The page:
horsemen, to act as scouts. This latter company
was immediately organized, and were very service-
able to the committee in furnishing them with in-

Despatches were, from time to time, received
from Maj. G. O. Haller, Seventh United States In-
fantry, at Gettysburg, of the movements of the
enemy. Maj. Haller had been appointed aid to
Oen. Couch, and placed in charge of the defenses
here, and he frequently consulted and advised with
the committee as to the means to be used for the
protection of the borough. The committee met
twice a day, and all information received by them,
by telegrams or otherwise, was immediately given
to the public.

On the 23d of June, 1863, an order of Gen. Couch
was published, by hand-bills, to the people of the
county, '.' directing that all horses, except those' for
cavalry or scouting purposes, and all cattle, be sent
north or east of Harrisburg," thus giving ample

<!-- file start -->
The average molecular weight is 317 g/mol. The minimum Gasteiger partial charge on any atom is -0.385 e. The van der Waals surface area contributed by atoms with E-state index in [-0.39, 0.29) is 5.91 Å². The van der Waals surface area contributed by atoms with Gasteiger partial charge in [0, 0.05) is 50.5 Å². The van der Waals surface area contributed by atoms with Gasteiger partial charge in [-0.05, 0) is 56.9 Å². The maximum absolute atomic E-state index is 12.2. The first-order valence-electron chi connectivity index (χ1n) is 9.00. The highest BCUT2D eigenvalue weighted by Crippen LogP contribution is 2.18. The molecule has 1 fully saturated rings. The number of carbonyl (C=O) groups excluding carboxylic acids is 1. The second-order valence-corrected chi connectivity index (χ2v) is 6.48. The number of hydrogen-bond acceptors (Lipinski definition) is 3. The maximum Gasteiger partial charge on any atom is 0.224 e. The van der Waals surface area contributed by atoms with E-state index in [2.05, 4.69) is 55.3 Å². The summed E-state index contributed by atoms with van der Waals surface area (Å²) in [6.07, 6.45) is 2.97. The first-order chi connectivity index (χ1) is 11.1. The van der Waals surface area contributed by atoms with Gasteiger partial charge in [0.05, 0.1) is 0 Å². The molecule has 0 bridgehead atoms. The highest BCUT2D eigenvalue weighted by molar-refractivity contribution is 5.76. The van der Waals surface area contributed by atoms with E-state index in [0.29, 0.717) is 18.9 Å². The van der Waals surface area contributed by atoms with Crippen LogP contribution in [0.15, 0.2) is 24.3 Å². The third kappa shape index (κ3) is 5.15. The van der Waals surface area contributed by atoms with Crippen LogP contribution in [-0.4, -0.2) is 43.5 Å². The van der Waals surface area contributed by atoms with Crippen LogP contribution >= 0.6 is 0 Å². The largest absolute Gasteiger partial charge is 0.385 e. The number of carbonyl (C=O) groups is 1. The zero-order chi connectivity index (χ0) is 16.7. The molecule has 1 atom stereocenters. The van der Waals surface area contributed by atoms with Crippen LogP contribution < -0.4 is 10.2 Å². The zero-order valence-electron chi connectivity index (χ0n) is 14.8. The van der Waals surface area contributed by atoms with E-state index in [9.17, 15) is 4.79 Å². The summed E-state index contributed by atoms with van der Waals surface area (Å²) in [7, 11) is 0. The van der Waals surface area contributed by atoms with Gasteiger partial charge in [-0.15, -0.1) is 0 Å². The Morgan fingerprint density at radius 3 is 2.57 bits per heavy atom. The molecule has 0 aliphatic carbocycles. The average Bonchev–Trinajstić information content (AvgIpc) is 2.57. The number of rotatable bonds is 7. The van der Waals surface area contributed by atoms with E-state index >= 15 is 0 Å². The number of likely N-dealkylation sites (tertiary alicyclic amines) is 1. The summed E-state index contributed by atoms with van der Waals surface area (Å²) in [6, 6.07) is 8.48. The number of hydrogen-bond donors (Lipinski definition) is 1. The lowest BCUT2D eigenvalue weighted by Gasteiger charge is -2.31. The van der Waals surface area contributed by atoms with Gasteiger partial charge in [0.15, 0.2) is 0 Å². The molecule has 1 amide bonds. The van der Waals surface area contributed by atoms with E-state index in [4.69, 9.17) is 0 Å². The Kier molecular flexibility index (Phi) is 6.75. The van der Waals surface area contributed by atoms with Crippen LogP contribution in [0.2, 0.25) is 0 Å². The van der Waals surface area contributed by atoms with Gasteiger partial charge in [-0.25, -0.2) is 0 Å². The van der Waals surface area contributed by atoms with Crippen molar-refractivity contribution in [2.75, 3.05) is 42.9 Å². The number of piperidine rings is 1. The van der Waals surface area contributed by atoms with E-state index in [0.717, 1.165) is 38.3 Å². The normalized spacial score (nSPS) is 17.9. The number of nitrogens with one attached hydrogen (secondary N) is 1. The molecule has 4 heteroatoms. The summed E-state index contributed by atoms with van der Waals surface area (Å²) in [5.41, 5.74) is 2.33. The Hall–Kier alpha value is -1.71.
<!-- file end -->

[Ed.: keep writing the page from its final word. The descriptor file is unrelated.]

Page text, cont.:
notice to all persons to place in security property
most liable to capture by the enemy.

On the 24th of June, reliable information from
Gettysburg was received through Maj. Haller that
the enemy were on the South Mountain with a large
force, consisting of infantry, cavalry and artillery.
The committee, at that time, not apprehending
anything more than cavalry raids in this vicinity,
issued a'call to the citizens of the borough to form
companies of minute men for home defense. To
effect this, places of business, at the request of the
Safety Committee and of the chief Burgess, were
closed at 6 o'clock P. M. The next day, Friday,